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The Illusion of Diverse Opinion on NPR

Mytwords's picture
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[cross posted at NPR Check]

A reader of the NPR Check blog earlier noted his letter to the OMBOTsman regarding NPR's habit of always having supposedly liberal Daniel Schorr balanced out on every show by a more rightwing voice (can you say Foxista Juan Williams?).

This morning featured Juan Williams (and Scott Simon) parroting the right wing talking points on the Sotomayor nomination:

(Williams) "But on the face of it Scott, you'd have to say that her language - and if you took it for what it was worth - was racist."

That was the view from the right, but what about the liberal views on the weeks news? Consider these statements from Schorr talking with Simon later in the program:

  • "We have not witnessed a nuclear explosion in anger since 1945..."
  • "Nuclear weapons going steadily into more and more hands and not very responsible hands..."
  • "Probably the most immediate dangerous is what's called proliferation. Israel has already had to bomb an installation in Syria which apparently had North Korean help in getting a nuclear weapon."
  • "And so for the civilized world right now the immediate thing is to prevent further proliferation which may mean having to board and search ships at sea."

Holy smokes! However - civilized, responsible Schorr wasn't done yet. With a prompt from Simon, he's off an running on Iran:

(Simon): "Does the policy of extending a hand in friendship look a little naive this week?"
(Schorr): "I don't know if it looks, if it is naive, but it looks as though it's not getting very far..."

I'm not sure what hand of friendship Simon and Schorr are fantasizing about. Maybe they mean one of the AIPAC enriched palms of Dennis Ross - chief of Obama's non-diplomacy policy toward Iran.

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koshembos's picture
Submitted by koshembos on

Hand of friendship refers clearly to Iran and originally also to North Korea. Of all the dangers in the world it seems that you are worried about AIPAC. I don't think that Sotomayor is a racist, but your injecting AIPAC into a problem where it isn't ever mentioned may be.

Submitted by lambert on

I agree that AIPAC is a bit of stretch, but racist? Absurd. And no hiding behind "may be," please.

I had quite enough of incendiary and false charges of racism in the year 2008, thank you very much.

Davidson's picture
Submitted by Davidson on

Read Paul's post. He takes apart the whole racist attack on Sotomayor rather thoroughly. Even if you just look at that one sentence, how can the fact that she hopes that a Latina would make a better decision (in discrimination cases) more often than not be a "poor" choice of words? She's rather cautious, actually, to make certain she's expressing herself clearly and won't be misinterpreted.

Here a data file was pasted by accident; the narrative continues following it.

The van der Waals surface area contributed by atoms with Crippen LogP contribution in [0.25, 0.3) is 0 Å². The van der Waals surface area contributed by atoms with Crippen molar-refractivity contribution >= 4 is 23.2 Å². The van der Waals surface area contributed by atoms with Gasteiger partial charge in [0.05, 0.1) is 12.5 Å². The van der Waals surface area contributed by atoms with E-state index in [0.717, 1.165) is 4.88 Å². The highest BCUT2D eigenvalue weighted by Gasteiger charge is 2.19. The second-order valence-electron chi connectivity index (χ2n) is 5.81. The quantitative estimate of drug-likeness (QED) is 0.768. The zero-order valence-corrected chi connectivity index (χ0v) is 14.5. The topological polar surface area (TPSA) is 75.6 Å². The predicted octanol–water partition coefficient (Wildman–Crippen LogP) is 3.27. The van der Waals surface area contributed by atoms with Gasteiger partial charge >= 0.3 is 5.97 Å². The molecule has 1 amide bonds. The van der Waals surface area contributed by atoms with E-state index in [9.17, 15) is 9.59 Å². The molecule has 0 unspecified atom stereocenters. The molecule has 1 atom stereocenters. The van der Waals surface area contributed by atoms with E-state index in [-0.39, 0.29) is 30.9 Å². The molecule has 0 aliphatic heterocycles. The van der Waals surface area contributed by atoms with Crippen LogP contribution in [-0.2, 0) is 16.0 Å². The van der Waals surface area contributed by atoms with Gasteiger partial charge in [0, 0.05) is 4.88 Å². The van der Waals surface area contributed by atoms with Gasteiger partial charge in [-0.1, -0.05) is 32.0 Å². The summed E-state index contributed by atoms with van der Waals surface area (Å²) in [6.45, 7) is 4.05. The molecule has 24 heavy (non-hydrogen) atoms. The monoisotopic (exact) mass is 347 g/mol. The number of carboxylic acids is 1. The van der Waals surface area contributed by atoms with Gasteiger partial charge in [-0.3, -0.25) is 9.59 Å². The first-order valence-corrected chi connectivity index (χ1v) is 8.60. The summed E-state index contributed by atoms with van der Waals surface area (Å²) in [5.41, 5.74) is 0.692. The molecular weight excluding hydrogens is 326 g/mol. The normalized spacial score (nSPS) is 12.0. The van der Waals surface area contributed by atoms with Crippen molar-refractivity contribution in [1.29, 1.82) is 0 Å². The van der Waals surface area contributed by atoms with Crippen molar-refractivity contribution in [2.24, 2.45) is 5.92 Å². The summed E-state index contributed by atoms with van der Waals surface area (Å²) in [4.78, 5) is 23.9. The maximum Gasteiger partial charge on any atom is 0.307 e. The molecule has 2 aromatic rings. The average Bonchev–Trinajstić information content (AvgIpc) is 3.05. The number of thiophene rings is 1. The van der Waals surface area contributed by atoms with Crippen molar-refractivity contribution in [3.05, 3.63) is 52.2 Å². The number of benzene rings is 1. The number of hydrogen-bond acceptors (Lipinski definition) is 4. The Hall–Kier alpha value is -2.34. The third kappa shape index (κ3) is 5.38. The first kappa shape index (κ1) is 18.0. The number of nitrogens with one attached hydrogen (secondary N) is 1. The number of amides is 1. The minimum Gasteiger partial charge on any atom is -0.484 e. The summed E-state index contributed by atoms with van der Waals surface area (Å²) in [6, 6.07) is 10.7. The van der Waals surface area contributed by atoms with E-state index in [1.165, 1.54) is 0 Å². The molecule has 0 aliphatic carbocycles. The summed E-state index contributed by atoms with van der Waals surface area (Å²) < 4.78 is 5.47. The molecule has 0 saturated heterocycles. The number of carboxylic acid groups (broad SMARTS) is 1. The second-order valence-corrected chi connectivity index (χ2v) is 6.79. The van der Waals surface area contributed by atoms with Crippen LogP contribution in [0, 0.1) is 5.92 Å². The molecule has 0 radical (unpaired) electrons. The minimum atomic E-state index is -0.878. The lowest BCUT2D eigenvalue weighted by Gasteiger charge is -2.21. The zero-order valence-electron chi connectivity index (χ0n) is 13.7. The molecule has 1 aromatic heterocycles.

I can't believe Gibbs said that and that Obama is basically implying she's to blame for misspeaking, which only serves to entrench the idea that Newt, Rush, and Ann have a point.

Submitted by lambert on

Brad DeLong:

On a related note, I find the “what if a white man said that?” move incredibly grating about 99 percent of the time it’s used, because it’s almost always a way of blotting out all the reasons that it would, in fact, be different. In the instance, it would be weird for a white man to say it because it’s probably not true that the experience of growing up as a white male in the United States specifically enhances one’s understanding of what it means to be a disfavored minority. In other words, it just wouldn’t be true or reasonable in this case—though it might be for a white male who grew up as a religious or ethnic minority somewhere else in the world. So yes, sometimes formally gramatically equivalent statements will have different connotations depending on whether it’s a white person speaking about whites or a Latino speaking about Latinos, because history happened. I realize this is, like, the worst racial injustice ever, but Republicans should realize how insanely tone-deaf they come across when they assert that Sotomayor’s is a “story of privilege” because she was “blessed by Providence with the precisely correct right race-gender two-fer for the moment”—as opposed to poor schmucks saddled with surnames like Bush, I suppose, who had to claw their way into the Ivies on their own merits.

Damon's picture
Submitted by Damon on

The whole comparing her to David Duke (as Limbaugh has done) and La Raza to the KKK (like Tancredo has done) is so fucking tone-deaf and insulting it's not even funny.

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